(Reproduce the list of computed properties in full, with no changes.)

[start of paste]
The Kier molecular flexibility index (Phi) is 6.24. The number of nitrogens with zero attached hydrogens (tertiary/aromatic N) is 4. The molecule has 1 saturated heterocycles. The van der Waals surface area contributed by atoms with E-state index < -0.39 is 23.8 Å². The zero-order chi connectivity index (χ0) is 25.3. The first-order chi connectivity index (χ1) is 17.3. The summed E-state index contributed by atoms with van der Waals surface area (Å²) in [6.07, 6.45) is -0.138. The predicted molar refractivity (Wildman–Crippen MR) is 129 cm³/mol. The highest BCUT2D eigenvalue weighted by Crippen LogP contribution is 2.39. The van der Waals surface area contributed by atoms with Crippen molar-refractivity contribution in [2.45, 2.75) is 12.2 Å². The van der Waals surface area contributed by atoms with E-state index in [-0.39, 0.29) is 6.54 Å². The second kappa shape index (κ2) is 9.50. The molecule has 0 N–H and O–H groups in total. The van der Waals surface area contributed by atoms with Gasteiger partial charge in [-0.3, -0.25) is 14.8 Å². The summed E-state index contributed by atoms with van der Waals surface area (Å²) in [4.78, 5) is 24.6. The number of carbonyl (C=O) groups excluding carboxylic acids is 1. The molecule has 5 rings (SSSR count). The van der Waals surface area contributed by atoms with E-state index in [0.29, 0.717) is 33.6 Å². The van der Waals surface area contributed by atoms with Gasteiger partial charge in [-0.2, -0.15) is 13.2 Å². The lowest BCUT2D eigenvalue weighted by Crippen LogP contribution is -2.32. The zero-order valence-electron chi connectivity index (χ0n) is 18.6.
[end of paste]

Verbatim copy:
The Kier molecular flexibility index (Phi) is 6.24. The number of nitrogens with zero attached hydrogens (tertiary/aromatic N) is 4. The molecule has 1 saturated heterocycles. The van der Waals surface area contributed by atoms with E-state index < -0.39 is 23.8 Å². The zero-order chi connectivity index (χ0) is 25.3. The first-order chi connectivity index (χ1) is 17.3. The summed E-state index contributed by atoms with van der Waals surface area (Å²) in [6.07, 6.45) is -0.138. The predicted molar refractivity (Wildman–Crippen MR) is 129 cm³/mol. The highest BCUT2D eigenvalue weighted by Crippen LogP contribution is 2.39. The van der Waals surface area contributed by atoms with Crippen molar-refractivity contribution in [2.45, 2.75) is 12.2 Å². The van der Waals surface area contributed by atoms with E-state index in [-0.39, 0.29) is 6.54 Å². The second kappa shape index (κ2) is 9.50. The molecule has 0 N–H and O–H groups in total. The van der Waals surface area contributed by atoms with Gasteiger partial charge in [-0.3, -0.25) is 14.8 Å². The summed E-state index contributed by atoms with van der Waals surface area (Å²) in [4.78, 5) is 24.6. The number of carbonyl (C=O) groups excluding carboxylic acids is 1. The molecule has 5 rings (SSSR count). The van der Waals surface area contributed by atoms with E-state index in [0.29, 0.717) is 33.6 Å². The van der Waals surface area contributed by atoms with Gasteiger partial charge in [-0.2, -0.15) is 13.2 Å². The lowest BCUT2D eigenvalue weighted by Crippen LogP contribution is -2.32. The zero-order valence-electron chi connectivity index (χ0n) is 18.6.